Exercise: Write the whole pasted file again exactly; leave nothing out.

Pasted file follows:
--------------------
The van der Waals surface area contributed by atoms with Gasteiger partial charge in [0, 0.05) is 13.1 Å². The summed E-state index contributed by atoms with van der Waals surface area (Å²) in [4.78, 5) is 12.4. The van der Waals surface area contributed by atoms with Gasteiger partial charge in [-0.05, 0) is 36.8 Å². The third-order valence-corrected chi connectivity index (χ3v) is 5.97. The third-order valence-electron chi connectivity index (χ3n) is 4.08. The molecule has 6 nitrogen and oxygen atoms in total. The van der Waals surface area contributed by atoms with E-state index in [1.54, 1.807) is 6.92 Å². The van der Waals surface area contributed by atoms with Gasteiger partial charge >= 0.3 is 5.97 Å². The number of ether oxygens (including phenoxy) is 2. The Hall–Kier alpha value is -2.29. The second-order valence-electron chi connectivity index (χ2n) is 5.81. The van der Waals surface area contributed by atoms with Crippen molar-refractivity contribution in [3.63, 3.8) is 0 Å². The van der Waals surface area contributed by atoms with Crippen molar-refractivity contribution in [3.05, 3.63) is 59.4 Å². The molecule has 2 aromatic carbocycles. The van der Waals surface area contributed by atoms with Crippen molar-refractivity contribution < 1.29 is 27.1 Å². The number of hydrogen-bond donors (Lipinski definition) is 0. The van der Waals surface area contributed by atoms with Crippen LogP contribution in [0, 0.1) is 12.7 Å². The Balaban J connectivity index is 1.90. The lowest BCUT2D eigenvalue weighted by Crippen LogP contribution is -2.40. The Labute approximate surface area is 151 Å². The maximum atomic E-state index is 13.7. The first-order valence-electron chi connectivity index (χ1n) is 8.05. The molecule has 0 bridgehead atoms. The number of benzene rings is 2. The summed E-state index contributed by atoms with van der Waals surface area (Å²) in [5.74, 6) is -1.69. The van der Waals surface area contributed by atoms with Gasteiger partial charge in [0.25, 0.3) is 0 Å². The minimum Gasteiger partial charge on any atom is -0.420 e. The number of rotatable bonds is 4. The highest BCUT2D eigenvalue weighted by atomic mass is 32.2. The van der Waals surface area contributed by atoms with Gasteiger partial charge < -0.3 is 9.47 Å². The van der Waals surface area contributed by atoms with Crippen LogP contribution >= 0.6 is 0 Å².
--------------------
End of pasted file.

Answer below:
The van der Waals surface area contributed by atoms with Gasteiger partial charge in [0, 0.05) is 13.1 Å². The summed E-state index contributed by atoms with van der Waals surface area (Å²) in [4.78, 5) is 12.4. The van der Waals surface area contributed by atoms with Gasteiger partial charge in [-0.05, 0) is 36.8 Å². The third-order valence-corrected chi connectivity index (χ3v) is 5.97. The third-order valence-electron chi connectivity index (χ3n) is 4.08. The molecule has 6 nitrogen and oxygen atoms in total. The van der Waals surface area contributed by atoms with E-state index in [1.54, 1.807) is 6.92 Å². The van der Waals surface area contributed by atoms with Gasteiger partial charge >= 0.3 is 5.97 Å². The number of ether oxygens (including phenoxy) is 2. The Hall–Kier alpha value is -2.29. The second-order valence-electron chi connectivity index (χ2n) is 5.81. The van der Waals surface area contributed by atoms with Crippen molar-refractivity contribution in [3.63, 3.8) is 0 Å². The van der Waals surface area contributed by atoms with Crippen molar-refractivity contribution in [3.05, 3.63) is 59.4 Å². The molecule has 2 aromatic carbocycles. The van der Waals surface area contributed by atoms with Crippen molar-refractivity contribution < 1.29 is 27.1 Å². The number of hydrogen-bond donors (Lipinski definition) is 0. The van der Waals surface area contributed by atoms with Crippen LogP contribution in [0, 0.1) is 12.7 Å². The Balaban J connectivity index is 1.90. The lowest BCUT2D eigenvalue weighted by Crippen LogP contribution is -2.40. The Labute approximate surface area is 151 Å². The maximum atomic E-state index is 13.7. The first-order valence-electron chi connectivity index (χ1n) is 8.05. The molecule has 0 bridgehead atoms. The number of benzene rings is 2. The summed E-state index contributed by atoms with van der Waals surface area (Å²) in [5.74, 6) is -1.69. The van der Waals surface area contributed by atoms with Gasteiger partial charge in [0.25, 0.3) is 0 Å². The minimum Gasteiger partial charge on any atom is -0.420 e. The number of rotatable bonds is 4. The highest BCUT2D eigenvalue weighted by atomic mass is 32.2. The van der Waals surface area contributed by atoms with Gasteiger partial charge < -0.3 is 9.47 Å². The van der Waals surface area contributed by atoms with Crippen LogP contribution >= 0.6 is 0 Å².